Perhaps it’s best to have waited until after Valentine’s Day to think about love. The holiday, after all, has less to do with passion than with sentimentality -- that is, a fixed matrix of sighs and signs, an established and tightly run order of feelings and expressions. That is all pleasant enough. But still, it seems kind of feeble by contrast with the reality of love, which is complicated, and which can mess you up.
The distinction is not semantic. And no, I did not improvise it as some kind of roundabout excuse for forgetting the holiday. (You do not sustain a happy marriage for a dozen years without knowing to pump a few dollars into the sentimental economy in a timely fashion.)
There are times when the usual romantic phrases and symbols prove exactly right for expressing what you mean. The stock of them is, as Roland Barthes puts it in A Lover’s Discourse, like a perpetual calendar. The standard words are clichés, perhaps. But they are meaningful clichés, and nobody has sounded out their overtones with anything like Barthes’s finesse.
Still, the repertoire of romantic discourse has its limits. “The lover speaks in bundles of sentences but does not integrate these sentences on a higher level, into a work,” writes Barthes. “His is a horizontal discourse: no transcendence, no deliverance, no novel (though a great deal of the fictive).”
Well, okay, yes -- that is all true of the early days of a relationship. When you are both horizontal, the discourse between you tends to be, as well. Once you begin to build a life together, however, a certain amount of verticality, if not transcendence, imposes itself; and the nuances of what Barthes called the “lover’s discourse” are not so much lost as transformed. Even the silences are enriched. I try to keep quiet on Sunday while my wife is reading the Times, for example. There can be a kind of intimacy involved in keeping out of the other’s way.
For an account of love in this other sense, I’d recommend Harry Frankfurt’s The Reasons of Love, first published by Princeton University Press in 2004 and released in paperback just this year. The front cover announces that Frankfurt, a professor emeritus of philosophy at Princeton, is “author of the best-selling On Bullshit.”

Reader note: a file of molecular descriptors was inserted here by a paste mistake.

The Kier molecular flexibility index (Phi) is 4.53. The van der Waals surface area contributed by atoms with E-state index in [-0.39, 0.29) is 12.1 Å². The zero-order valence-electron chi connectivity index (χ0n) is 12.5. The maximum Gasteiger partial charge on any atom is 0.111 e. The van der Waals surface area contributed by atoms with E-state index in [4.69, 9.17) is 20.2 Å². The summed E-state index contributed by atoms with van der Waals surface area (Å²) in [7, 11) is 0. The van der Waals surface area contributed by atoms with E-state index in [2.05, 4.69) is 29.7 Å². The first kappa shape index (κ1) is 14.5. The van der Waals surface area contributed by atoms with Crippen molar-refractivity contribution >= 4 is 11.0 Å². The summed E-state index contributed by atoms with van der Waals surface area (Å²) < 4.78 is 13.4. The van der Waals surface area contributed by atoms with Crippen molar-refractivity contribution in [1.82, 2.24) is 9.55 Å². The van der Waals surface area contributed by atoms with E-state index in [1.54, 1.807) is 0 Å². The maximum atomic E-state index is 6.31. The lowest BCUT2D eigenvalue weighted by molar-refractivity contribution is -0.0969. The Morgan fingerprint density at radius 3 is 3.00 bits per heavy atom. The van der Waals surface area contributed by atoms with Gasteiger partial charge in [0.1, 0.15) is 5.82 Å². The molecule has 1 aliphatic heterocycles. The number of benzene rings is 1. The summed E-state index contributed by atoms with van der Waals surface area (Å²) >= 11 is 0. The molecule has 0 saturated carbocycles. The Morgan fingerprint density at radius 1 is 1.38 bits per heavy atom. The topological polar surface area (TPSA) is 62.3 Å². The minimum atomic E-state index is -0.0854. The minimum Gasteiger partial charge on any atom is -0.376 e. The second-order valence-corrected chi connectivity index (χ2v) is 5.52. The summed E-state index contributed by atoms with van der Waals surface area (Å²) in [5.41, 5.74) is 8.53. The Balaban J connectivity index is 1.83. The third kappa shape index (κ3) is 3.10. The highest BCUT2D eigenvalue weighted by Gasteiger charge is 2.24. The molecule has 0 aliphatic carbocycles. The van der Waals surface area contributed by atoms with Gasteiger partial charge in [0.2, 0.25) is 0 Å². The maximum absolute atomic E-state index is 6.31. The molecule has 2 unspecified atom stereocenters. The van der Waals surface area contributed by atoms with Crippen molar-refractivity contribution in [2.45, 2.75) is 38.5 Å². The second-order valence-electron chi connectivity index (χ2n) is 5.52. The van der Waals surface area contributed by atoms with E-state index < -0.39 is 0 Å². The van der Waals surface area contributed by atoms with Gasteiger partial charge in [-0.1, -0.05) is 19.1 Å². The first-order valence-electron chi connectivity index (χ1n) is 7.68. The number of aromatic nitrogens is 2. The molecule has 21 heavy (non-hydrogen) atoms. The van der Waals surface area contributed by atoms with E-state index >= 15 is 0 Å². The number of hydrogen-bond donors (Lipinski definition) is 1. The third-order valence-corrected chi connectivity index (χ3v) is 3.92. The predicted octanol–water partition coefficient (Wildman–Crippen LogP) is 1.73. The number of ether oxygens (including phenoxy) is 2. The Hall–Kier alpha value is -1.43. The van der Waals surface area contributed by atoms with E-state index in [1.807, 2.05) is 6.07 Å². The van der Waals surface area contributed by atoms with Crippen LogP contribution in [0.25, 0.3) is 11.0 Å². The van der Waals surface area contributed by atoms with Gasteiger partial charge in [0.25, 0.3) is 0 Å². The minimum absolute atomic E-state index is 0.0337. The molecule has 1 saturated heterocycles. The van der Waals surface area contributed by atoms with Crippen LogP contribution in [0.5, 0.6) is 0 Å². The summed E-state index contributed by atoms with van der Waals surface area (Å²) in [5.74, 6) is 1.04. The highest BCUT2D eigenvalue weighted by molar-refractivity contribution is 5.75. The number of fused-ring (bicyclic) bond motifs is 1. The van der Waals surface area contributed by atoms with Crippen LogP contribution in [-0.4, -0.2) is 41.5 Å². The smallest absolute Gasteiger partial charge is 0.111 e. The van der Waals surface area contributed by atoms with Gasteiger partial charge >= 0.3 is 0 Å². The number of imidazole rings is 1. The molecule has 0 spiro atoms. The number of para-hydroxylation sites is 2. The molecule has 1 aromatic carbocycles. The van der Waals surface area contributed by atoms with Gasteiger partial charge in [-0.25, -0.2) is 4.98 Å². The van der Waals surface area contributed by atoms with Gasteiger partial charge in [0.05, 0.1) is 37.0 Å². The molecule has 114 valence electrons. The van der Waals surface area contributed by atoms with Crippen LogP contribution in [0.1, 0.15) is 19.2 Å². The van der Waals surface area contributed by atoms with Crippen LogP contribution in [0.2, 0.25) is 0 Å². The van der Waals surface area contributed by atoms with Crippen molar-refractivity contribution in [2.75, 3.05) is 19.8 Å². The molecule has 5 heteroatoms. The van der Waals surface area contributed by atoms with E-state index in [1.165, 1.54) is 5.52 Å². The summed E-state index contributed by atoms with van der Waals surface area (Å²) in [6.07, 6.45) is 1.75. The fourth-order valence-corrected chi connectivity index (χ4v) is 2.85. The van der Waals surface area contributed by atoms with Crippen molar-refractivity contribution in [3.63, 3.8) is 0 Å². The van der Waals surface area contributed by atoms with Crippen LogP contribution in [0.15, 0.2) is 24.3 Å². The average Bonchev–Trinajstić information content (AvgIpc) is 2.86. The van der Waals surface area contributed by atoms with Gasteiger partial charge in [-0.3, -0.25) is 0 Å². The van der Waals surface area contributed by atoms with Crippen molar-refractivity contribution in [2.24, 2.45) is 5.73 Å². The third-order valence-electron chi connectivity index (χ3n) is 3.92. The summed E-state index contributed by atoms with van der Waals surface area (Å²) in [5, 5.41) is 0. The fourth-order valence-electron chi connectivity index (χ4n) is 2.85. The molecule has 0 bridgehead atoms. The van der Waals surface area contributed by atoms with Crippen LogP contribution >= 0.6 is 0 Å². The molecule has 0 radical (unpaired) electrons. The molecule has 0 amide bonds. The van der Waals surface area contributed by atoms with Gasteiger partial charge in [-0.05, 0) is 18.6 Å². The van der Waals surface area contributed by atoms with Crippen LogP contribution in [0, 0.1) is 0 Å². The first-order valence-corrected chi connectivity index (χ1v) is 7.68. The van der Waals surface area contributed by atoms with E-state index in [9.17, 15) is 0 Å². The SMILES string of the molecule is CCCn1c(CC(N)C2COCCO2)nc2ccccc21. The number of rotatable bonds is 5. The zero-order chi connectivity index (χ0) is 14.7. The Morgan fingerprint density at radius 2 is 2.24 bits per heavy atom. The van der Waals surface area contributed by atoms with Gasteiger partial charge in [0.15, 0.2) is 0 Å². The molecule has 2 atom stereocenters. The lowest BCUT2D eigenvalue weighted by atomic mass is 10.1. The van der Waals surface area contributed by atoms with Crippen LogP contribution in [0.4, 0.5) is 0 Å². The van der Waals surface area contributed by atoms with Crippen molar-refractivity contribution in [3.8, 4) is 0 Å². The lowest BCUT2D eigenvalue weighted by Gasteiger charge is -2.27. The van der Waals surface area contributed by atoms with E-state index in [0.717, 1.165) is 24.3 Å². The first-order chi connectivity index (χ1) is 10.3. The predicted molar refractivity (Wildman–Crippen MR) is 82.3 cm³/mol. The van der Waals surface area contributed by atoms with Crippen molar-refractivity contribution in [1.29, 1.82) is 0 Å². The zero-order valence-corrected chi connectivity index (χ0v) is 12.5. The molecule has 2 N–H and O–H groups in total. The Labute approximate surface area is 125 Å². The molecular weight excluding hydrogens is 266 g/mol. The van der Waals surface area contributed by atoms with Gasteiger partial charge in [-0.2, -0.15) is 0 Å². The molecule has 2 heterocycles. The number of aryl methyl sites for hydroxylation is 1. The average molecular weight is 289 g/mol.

Like the book that established the Frankfurt brand in the widest cultural marketplace, Reasons is a dry and elegant little treatise – somehow resembling the various “manuals for reflection” from Roman or Renaissance times more than it does most contemporary academic philosophy. It consists of papers originally delivered as the Romanell-Phi Beta Kappa Lectures at Princeton in 2000, then presented again the following year as the Shearman Lectures at University College London.
The ease and accessibility of Frankfurt’s manner are somewhat misleading. There is actually an enormous amount going on within the book’s hundred pages. Despite its unassuming tone, Reasons is a late installment of Frankfurt’s work on questions of moral philosophy in general, and free will in particular. In a footnote, he points out that precision can be risky, citing a comment attributed to Niels Bohr: “He is said to have cautioned that one should never speak more clearly than one can think.” (With plenty of academic books, of course, the author faces no such danger.)
It is the second of his three lectures (titled “On Love, and Its Reasons”) that seems to me to fill in all the gaps left in Barthes’s account. Frankfurt sets his argument up so that it can apply to love of any kind -- the love of one’s family, homeland, or ideological cause, quite as much as one’s romantic partner. Indeed, the latter kind of love tends to have an admixture of messy and “vividly distracting elements” (as he terms them) that can hinder exact definition of the concept. But if the shoe fits....
For all his lucidity, Frankfurt is very alert to the paradoxical nature of love. It is not really the case that we love something because it possesses a certain quality or value. “The truly essential relationship between love and the value of the beloved,” he notes, “goes in the opposite direction. It is not necessarily as a result of recognizing their value and of being captivated by it that we love things. Rather, what we love necessarily acquires value for us because we love it.”